The two acres is not all the land which any parish can get. The two acres refers to what an owner may do with the land in his possession in any one parish.


If that is so, the proviso does not carry out what is intended. If the Clause is carried at present and any one parish had received a gift of two acres that would preclude any other owner in the same parish from giving any more land. The Clause says that only two acres in a parish can be so given, and it does not stipulate that that is the full amount that can be given by one owner.


The intention is that where there is a settled estate the life owner of that estate shall not grant more than two acres, but that is not carried out. You wish to protect the reversionary interest against the tenant for life, giving away more than two acres; but if such a person has property in two parishes you do not restrict him to two acres; he could give two acres in each parish, which would mean four acres in all. The amount of land given would, of course, be multiplied by the number of parishes in which the estate is situated. This is only a question of a drafting Amendment, but it ought to be looked into before the Bill passes.

Question put, and agreed to.

Clause read a second time.

Amendments made: Leave out the word "Act" ["The Settled Land Act"], and insert the word "Acts."

After "1882" insert "1890."—[Dr. Addison.]

In paragraph (a) leave out the words, sell or grant for such consideration in money, or otherwise as the person exercising the power may think fit, or for a nominal consideration or gratuitously any part or parts of the settled land, either in fee simple or for a term of years absolute or determinable. and insert instead thereof the words, make a grant in fee simple, or absolutely, or a lease for any term of years, for a nominal price or rent, or for less than the best price or rent which can be obtained.

Leave out the words "consideration in money," and insert instead thereof the words "price or rent."

Leave out the word "same" ["money for the same"] and insert instead thereof the word ''excess."—[Dr. Addition.]


I beg to move, at the end of paragraph (a), to insert the words, except under an Order of the Court. The proviso will then read: "Provided that no more than two acres shall be granted as a site for such dwellings or gardens in any one parish without payment of the full price or rent for the excess, except under an Order of the Court." I will deal at a later stage with the point raised by the hon. and learned Gentleman (Mr. McNeill) about more than one owner in one parish giving land.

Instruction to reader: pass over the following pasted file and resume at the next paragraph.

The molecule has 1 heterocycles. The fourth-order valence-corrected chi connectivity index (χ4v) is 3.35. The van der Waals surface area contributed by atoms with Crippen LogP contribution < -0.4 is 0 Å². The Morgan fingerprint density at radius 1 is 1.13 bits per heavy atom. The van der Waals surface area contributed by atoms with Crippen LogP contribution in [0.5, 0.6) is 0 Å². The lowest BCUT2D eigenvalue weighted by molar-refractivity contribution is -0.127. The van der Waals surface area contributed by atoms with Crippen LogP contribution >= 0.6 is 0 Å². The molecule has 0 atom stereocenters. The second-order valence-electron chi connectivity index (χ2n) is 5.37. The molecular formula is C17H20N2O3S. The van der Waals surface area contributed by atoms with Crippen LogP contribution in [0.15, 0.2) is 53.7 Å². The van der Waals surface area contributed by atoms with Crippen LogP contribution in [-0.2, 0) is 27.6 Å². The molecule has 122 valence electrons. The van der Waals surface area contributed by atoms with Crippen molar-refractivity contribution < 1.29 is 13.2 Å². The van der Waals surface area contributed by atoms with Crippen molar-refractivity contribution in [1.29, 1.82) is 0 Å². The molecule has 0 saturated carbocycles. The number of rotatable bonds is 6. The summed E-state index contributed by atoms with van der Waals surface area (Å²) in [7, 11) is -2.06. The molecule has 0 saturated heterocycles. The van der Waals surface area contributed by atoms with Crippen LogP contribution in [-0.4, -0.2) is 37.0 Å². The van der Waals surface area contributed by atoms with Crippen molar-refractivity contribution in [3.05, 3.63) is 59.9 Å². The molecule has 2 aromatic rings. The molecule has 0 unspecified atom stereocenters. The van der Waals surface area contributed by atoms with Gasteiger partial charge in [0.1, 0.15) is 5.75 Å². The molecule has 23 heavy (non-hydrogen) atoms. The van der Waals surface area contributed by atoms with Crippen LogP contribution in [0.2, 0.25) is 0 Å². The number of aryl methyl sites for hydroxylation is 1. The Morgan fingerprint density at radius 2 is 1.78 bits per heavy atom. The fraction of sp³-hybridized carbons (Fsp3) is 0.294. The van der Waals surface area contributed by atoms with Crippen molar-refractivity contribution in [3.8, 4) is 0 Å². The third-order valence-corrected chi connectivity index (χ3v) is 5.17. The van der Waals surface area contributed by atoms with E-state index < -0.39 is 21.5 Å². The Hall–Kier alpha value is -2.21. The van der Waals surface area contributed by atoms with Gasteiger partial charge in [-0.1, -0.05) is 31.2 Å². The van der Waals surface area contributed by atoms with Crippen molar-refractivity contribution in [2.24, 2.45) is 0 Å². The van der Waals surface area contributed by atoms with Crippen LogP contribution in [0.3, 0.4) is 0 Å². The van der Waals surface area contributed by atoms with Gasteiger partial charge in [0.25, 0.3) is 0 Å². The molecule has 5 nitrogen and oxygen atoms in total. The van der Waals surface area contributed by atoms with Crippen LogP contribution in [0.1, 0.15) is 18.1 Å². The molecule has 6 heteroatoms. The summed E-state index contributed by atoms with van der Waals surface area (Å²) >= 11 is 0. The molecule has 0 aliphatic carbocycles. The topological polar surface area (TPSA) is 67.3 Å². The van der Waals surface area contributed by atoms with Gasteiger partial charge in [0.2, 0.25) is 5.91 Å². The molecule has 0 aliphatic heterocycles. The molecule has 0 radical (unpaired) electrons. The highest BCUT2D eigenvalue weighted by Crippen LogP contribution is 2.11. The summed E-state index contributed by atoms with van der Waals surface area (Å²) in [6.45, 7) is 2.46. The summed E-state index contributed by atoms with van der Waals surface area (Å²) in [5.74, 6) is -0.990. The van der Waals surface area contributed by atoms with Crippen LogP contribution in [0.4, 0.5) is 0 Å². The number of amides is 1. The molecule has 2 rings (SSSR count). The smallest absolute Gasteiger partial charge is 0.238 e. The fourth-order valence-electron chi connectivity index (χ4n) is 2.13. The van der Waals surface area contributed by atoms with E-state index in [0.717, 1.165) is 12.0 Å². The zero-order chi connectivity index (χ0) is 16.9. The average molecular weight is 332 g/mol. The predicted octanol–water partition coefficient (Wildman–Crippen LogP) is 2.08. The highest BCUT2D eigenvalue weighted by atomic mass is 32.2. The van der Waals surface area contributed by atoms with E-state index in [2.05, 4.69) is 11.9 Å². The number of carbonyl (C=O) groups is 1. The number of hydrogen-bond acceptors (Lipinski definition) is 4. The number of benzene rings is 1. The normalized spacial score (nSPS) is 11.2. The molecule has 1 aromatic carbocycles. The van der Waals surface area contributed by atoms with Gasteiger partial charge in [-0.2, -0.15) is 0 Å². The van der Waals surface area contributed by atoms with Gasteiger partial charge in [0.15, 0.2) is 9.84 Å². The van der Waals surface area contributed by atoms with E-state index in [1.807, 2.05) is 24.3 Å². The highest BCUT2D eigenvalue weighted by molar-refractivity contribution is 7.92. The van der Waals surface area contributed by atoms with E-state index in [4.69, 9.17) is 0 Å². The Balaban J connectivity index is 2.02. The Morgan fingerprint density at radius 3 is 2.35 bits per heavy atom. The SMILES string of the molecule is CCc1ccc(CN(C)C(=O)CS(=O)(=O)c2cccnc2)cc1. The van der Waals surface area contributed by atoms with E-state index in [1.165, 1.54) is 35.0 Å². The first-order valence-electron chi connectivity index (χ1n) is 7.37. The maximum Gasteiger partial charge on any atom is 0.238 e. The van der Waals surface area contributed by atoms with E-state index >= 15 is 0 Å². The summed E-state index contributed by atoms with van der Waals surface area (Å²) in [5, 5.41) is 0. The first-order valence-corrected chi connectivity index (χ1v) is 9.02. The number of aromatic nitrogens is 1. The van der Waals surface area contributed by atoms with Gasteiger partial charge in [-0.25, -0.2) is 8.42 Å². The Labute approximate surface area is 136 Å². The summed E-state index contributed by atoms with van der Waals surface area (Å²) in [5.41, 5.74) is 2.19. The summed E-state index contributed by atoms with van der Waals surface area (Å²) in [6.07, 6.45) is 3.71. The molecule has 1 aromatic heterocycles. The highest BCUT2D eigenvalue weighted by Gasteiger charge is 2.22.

I gather, with regard to the point raised by the hon. Member (Mr. McNeill), that the right hon. Gentleman is favourable to the idea of this restriction to not more than two acres in one parish being removed. I am not quite sure what he means when he says that he hopes to deal with it at a later stage. There is no further stage of this Bill in this House, and I should like him to give us a clear statement that in another place he will urge that some such Amendments that have been suggested shall be inserted.


The point was that not more than two acres could be given in any one parish, although you might have a considerable number of owners in that parish who would give two acres. That is a point which will be set right. I would not like to pledge myself to the words which will set the matter right, because I am advised that the point would not arise; but if the point does arise, and if the position is such under the Clause that not more than two acres can be given in any one parish, although a number of persons would give two acres, I will see that it is put right.